I drove to the beach two weekends ago and saw huge expanses of white flowers along the roadside through Tyrrell and Dare Counties. I recognized the vine immediately, but it has been a long time since I traveled that stretch of road in the fall. The flowers in question are Fall Clematis (Clematis paniculata), sometimes called Sweet Autumn Clematis.
A few weeks back I wrote about clematis. Most types are difficult to establish. This one isn’t. In fact it can be quite invasive. It’s great for covering buildings and the transformation is quick.
I have several of these vines along the edge of my property and they make a breathtaking fragrant natural screen. However, since they’re a vine they will grow on adjacent shrubbery and up nearby trees. I love these plants, but they can get out of hand.
This type of clematis flowers on the current season’s growth, so aggressive pruning is usually advantageous. Plants also tolerate partial shade and still flower heavily. Containing the vine is simple, since it can be pruned to the ground in spring with no ill effects. For that reason I don’t worry that it’s so aggressive.
Individual flowers are small and not dramatic like some clematis types. The impact of these vines is the true volume of bloom. Entire expanses can be white and the sweet smell is truly another plus. Plants also bloom late into the fall, often until frost. This year they aren’t hanging on as long.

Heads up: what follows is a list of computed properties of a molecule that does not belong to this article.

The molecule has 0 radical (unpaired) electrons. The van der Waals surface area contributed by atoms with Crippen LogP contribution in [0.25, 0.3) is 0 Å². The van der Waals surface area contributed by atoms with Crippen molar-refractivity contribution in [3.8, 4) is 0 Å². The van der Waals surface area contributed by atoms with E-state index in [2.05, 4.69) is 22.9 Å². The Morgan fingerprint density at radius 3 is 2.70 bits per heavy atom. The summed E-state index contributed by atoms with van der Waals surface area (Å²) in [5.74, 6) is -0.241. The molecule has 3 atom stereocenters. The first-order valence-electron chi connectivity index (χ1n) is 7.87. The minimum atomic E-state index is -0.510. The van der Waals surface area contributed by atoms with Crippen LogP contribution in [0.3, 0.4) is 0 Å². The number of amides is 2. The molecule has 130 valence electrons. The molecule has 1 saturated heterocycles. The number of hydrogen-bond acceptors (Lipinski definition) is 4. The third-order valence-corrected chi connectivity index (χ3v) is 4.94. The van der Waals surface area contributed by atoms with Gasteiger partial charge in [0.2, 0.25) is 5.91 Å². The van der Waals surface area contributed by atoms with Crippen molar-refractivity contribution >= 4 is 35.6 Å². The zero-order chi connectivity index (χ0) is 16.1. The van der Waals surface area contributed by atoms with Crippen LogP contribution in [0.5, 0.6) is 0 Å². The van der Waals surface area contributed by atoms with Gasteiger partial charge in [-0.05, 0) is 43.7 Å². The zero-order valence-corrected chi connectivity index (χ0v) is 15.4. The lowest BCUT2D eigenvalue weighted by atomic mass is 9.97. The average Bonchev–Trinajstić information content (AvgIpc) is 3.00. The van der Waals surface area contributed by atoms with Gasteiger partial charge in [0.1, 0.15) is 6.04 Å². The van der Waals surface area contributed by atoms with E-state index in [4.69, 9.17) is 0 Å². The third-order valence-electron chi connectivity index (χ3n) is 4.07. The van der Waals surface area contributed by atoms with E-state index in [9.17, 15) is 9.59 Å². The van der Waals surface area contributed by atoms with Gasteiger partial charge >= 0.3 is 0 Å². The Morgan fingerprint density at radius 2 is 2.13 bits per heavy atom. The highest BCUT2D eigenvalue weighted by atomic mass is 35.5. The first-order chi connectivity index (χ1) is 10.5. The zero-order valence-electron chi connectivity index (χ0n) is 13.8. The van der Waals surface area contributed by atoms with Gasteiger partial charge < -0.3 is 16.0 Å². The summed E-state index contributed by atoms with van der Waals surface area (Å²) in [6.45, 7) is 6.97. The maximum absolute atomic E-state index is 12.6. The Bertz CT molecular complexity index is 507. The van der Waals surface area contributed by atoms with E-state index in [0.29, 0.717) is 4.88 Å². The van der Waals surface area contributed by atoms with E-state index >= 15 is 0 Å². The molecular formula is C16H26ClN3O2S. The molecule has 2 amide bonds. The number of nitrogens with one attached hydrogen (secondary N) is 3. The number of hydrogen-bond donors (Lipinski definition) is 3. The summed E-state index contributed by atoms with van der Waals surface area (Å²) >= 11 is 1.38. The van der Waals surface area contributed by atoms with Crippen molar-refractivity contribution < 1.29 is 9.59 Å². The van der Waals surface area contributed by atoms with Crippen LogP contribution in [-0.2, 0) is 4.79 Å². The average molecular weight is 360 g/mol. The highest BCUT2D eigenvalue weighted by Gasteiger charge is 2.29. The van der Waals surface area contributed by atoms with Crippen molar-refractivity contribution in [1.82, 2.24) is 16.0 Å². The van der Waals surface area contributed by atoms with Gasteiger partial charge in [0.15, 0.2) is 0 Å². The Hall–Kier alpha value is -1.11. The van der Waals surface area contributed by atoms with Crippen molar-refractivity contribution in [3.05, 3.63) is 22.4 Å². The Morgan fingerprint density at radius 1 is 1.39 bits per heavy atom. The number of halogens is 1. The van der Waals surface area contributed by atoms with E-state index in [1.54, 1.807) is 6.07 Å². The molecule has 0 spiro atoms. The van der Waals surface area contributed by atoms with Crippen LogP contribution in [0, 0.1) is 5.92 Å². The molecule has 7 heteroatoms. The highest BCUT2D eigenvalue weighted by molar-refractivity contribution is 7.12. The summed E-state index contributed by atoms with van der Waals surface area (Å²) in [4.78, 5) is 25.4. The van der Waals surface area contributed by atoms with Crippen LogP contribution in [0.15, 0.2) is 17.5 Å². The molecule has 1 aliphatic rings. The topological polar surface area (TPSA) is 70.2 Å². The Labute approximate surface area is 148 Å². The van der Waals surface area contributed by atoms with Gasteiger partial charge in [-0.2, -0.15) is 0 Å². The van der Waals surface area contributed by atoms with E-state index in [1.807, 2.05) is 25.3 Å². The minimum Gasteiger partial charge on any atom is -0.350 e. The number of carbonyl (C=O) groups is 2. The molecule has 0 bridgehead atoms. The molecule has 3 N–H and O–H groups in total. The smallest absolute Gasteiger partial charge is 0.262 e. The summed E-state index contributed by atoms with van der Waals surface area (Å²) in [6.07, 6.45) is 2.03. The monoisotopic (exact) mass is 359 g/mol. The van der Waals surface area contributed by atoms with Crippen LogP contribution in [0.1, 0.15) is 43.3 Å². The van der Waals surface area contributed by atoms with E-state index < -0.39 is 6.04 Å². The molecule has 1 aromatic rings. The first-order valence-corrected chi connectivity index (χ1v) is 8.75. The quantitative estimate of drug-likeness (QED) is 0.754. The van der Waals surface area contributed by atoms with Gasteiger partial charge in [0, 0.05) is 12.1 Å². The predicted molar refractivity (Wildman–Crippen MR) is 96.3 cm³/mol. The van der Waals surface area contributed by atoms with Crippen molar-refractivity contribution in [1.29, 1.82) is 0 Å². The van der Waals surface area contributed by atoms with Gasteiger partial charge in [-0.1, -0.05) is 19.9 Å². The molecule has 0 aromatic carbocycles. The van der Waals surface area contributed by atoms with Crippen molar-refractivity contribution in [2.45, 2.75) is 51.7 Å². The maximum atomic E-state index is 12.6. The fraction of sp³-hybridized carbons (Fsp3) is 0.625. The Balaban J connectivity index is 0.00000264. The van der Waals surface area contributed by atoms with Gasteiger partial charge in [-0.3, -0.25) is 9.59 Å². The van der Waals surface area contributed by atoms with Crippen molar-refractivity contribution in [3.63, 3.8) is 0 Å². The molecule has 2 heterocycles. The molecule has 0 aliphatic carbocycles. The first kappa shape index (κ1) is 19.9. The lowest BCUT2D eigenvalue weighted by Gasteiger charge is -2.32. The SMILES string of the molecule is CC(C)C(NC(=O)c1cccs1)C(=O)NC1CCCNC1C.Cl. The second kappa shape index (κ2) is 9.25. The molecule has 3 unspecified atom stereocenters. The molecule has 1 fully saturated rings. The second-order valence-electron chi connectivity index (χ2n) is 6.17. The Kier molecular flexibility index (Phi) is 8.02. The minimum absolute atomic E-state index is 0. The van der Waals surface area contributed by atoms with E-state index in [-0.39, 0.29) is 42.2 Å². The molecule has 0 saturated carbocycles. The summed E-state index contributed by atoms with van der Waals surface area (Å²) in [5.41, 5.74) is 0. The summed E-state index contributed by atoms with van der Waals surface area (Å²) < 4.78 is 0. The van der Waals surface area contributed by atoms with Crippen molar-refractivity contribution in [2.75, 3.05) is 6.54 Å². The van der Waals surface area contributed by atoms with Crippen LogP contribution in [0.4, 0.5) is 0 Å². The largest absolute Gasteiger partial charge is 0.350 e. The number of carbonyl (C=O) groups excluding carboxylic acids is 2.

Fall Clematis also doesn’t require cool roots like most types do. I’ve also found it’s more tolerant of high soil moisture too. Furthermore, this hardy vine is highly deer resistant.
That shouldn’t be very surprising. Clematis are in the buttercup family. That group of plants is notorious for being poisonous. Delphinium, wolf’s bane and hellebore are just a few examples of highly toxic ornamentals from that family.
We’re not planning to eat any of them, so I don’t consider toxicity a problem. One exception might be if this vine covered a pasture fence. Normally livestock would avoid it, because its palatability would be very low. However, if the pasture became severely depleted, the animals might resort to eating it. That could be disastrous.
Another potential problem might result for people highly allergic to bees. Bees and butterflies love these flowers. I always notice a constant hum when I walk out to admire my Fall Clematis. That said, bees are usually docile and don’t attack unless strongly provoked.
I think people can get paranoid if a plant is listed as poisonous. In most cases fears are overstated. Many flowers in our gardens are not safe to eat. Rarely is there ever a problem, but some folks freak out if they read a plant has toxic properties.
So don’t worry about Fall Clematis. Enjoy its aroma and explosion of white blooms. If it starts to get out of hand, simply prune it back to within a few inches of the ground in late fall to early spring. As for now, keep your eyes open along the eastern North Carolina roadsides. It’s out there.
Ted Manzer teaches agriculture at Northeastern High School(email@example.com).